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Another question, however, between these authors, (and this manifestly not a mere question of words,) is, whether that tenderness which is experienced in the epigastrium, after dyspepsia shall have lasted some time, be a mark or not of inflammatory condition. Let us first hear what Drs. Philip, Paris, and Johnson, successively say on this head, and then we must be indulged in drawing our own inference from the whole. We may state by the way, that the tract whose title-page is placed at the commencement of the present division of our paper, is a sort of vindication by Dr. Philip of his own doctrines in reference to this particular, which having been published while the subject of digestion has been passing under our review, could not have found a place among the works first enumerated.

• The second stage of indigestion,' says Dr. Philip, is marked by a permanent tenderness on pressure, sometimes but slight, of the soft parts close to the edge of the cartilages of the false ribs on the right side, after they have turned upwards to be joined to the sternum. This spot is often very circumscribed, and always lies about half-way between the end of the sternum and the place at which the lowest of the cartilages begins to ascend ; and the cartilage itself, near the tender part, often becomes very tender, not unfrequently, indeed, much more so than the soft parts. The patient, in general, is not aware of this tenderness till it is pointed out by the physician.

• This symptom never exists long, nor to any considerable degree, without the pulse becoming hard, and it often, at the same time, be. comes rather more frequent than in health. There is no other symptom of the disease before us to which I am so anxious to call the reader's attention as to what I have here termed a hard pulse, because on it much of the proper treatment seems to depend.'

After having introduced some further remarks respecting the necessity of recognizing this hardness of the pulse by a particular mode of feeling it; viz. by a steady pressure gradually decreased. Dr. Philip goes on to state, that he considers the tender epigastrium and hard pulse to be the marks by which the disorder called dyspepsia is to be divided from its first into its second stage; because, he adds, from the time of their appearance, at whatever period this happens, we shall find its nature, and, consequently, the plan of treatment suited to it, changed.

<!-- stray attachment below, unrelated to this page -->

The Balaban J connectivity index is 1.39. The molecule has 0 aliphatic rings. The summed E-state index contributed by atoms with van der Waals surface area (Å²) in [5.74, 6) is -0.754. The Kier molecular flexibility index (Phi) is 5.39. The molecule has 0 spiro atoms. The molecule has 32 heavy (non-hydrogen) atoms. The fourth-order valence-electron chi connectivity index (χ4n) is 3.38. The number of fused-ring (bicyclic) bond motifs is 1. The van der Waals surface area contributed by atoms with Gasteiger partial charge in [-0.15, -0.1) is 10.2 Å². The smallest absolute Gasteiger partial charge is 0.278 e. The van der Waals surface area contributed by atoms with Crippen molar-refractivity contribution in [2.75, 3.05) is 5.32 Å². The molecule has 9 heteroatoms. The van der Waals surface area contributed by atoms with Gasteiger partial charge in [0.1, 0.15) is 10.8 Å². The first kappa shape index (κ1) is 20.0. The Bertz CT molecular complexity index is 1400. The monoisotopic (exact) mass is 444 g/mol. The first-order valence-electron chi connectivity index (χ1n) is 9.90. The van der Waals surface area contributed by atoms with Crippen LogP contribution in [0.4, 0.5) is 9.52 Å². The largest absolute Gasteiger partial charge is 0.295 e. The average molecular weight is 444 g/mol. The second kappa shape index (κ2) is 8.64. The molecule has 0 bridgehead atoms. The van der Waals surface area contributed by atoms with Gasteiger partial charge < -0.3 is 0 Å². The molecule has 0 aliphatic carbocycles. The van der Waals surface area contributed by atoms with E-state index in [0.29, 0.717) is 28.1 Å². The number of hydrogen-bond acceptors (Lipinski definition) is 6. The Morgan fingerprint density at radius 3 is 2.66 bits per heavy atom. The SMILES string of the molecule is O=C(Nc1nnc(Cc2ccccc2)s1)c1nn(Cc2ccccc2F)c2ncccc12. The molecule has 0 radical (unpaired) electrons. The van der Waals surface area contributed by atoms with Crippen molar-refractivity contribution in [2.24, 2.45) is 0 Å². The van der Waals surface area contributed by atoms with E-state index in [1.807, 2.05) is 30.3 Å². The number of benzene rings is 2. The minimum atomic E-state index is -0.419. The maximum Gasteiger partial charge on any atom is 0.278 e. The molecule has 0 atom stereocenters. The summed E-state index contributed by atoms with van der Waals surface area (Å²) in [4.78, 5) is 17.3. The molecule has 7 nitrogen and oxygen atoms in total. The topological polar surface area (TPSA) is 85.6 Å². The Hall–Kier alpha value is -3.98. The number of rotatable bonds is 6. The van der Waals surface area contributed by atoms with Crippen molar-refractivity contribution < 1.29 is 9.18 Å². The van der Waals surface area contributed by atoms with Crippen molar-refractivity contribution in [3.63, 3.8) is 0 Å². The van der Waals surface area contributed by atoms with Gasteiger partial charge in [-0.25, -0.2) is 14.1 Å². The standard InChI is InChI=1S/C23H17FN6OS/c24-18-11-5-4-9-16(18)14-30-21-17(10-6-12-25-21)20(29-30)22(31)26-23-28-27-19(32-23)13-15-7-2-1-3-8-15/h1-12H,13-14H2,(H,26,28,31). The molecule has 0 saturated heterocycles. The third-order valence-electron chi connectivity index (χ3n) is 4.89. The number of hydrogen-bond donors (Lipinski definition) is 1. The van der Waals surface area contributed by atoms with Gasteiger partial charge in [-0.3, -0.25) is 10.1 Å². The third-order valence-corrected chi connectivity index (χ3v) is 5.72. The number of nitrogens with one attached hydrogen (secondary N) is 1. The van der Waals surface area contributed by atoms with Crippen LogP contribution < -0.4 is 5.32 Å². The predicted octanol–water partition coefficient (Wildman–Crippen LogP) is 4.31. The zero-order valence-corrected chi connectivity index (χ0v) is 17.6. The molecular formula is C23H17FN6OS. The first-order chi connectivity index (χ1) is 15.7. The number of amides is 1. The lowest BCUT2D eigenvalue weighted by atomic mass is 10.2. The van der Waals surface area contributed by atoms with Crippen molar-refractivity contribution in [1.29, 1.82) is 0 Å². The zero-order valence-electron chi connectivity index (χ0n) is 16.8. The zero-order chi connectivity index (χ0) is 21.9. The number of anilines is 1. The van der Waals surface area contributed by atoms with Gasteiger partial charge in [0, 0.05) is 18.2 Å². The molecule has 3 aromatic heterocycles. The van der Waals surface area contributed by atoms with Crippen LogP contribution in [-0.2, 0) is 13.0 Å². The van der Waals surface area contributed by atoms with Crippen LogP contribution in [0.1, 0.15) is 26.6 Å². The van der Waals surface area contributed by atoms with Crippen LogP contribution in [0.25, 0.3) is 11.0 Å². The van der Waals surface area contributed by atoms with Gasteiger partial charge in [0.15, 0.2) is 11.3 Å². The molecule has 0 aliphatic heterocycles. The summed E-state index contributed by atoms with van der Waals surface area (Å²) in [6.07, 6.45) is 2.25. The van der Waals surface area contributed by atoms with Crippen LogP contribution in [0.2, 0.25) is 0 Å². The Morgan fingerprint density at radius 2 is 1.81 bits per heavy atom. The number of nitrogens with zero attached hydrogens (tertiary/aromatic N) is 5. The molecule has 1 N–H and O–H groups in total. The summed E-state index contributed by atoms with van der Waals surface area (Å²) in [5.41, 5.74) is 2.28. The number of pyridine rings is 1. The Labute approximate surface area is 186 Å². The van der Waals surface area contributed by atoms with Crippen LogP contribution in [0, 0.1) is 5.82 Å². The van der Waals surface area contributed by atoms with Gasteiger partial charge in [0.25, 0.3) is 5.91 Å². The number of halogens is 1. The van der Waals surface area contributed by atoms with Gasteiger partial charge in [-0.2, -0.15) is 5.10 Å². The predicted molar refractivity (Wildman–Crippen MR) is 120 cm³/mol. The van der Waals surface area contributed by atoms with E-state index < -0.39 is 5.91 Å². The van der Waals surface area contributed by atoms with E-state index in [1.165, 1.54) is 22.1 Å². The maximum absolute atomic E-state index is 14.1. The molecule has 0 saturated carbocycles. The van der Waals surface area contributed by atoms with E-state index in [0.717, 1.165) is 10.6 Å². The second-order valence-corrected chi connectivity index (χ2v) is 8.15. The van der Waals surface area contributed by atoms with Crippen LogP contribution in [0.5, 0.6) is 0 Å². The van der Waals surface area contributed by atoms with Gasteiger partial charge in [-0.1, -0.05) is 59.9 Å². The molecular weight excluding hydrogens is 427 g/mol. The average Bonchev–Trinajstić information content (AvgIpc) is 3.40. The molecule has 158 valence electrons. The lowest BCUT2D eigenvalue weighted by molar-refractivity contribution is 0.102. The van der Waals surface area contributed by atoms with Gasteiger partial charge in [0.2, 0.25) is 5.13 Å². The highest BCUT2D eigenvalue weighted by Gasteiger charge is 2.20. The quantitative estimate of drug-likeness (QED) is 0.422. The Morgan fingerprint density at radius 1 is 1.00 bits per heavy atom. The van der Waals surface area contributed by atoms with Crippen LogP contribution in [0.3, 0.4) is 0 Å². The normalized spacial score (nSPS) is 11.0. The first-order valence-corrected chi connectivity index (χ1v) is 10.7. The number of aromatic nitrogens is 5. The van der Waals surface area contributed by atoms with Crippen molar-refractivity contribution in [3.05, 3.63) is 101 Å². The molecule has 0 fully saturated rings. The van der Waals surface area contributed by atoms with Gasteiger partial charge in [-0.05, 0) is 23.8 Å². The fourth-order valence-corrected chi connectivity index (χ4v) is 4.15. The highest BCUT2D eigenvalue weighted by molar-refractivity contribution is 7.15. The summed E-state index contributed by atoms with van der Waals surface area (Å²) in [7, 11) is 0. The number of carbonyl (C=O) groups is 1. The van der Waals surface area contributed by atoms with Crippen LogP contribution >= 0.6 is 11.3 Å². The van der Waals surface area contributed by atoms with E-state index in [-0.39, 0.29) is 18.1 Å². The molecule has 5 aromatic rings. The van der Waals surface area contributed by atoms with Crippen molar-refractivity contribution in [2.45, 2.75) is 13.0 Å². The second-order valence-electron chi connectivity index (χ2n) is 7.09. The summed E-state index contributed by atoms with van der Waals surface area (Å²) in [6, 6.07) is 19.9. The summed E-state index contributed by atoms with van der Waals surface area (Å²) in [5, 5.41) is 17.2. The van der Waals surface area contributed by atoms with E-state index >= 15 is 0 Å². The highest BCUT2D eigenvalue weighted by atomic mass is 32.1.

• This arrangement,' says Dr. Paris, is wholly artificial. Nature does not acknowledge it, nor will she submitto it. If then any advantage is to be derived from it, it must be received and considered only as an attempt to class together those symptoms wbich may arise from functional aberration, and those which are more usually associated with organic change. We must renounce all rigid adherence

tö definite stages and arbitrary divisions, which nature disclaims. Every practitioner of any experience, must well know, that the hard pulse and tenderness of the epigastrium are likely to occur in a temporary attack of indigestion ; and I have frequently witnessed extensive mischief, with change of structure, without the occurrence of such indications.

And Dr. Johnson more boldly and emphatically states, that this same tendernesss exists in every stage of indigestion. I • will go,' he adds, one step further, for I have no hesitation

in avowing that, if a whole regiment of soldiers were turned 'out and their epigastria pressed with the pointed fingers, and